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The Economics of Social Interactions: An Interdisciplinary Ground for Social Scientists?

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  • Andreia Tolciu

Abstract

Social interaction models, i.e. the changing sequence of actions between individuals who modify their behavior under the influence of their peers, have rarely enjoyed as high a profile in economic analysis as they do today. However, the literature growth has not been accompanied by a process of academic consolidation. The difficulties encountered in research are largely but not entirely the result of data constraints. The main argument of this article is that the source of problems may be traceable to the lack of a complementary approach between economics and other disciplines. The difficulties presented by the deficit in academic exchange among social scientists are compounded by the current analytical framework, which still concentrates on the fundamental, but mutually exclusive, traditions of thought: homo oeconomicus and homo sociologicus. In spotlighting these ideas, this article reviews the economic body of literature on social interactions and their effect on individual unemployment status. Two directions in current research are analyzed: the impact of social (work) norms on unemployment and the role of social networks in the job search process. The theoretical and methodological challenges encountered in research suggest that the future of social interactions models might be found at the crossroads of economics and other social sciences.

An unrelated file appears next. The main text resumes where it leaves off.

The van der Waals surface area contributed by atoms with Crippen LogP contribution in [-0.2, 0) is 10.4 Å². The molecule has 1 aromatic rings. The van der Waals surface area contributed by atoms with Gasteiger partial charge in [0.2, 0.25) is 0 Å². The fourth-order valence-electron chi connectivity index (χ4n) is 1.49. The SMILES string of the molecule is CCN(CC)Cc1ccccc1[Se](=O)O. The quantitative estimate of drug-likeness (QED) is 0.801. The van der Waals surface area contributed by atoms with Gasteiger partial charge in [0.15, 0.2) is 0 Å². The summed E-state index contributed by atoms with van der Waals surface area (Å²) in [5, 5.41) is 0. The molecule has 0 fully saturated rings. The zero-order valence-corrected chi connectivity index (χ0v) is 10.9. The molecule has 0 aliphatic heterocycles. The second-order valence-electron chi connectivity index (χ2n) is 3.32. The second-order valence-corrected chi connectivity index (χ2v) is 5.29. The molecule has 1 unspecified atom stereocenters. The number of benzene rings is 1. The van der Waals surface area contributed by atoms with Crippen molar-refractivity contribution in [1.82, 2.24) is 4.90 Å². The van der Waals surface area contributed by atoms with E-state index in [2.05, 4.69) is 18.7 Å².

Suggested Citation

  • Andreia Tolciu, 2010. "The Economics of Social Interactions: An Interdisciplinary Ground for Social Scientists?," Forum for Social Economics, Taylor & Francis Journals, vol. 39(3), pages 223-242, January.
  • Handle: RePEc:taf:fosoec:v:39:y:2010:i:3:p:223-242
    DOI: 10.1007/s12143-009-9058-5
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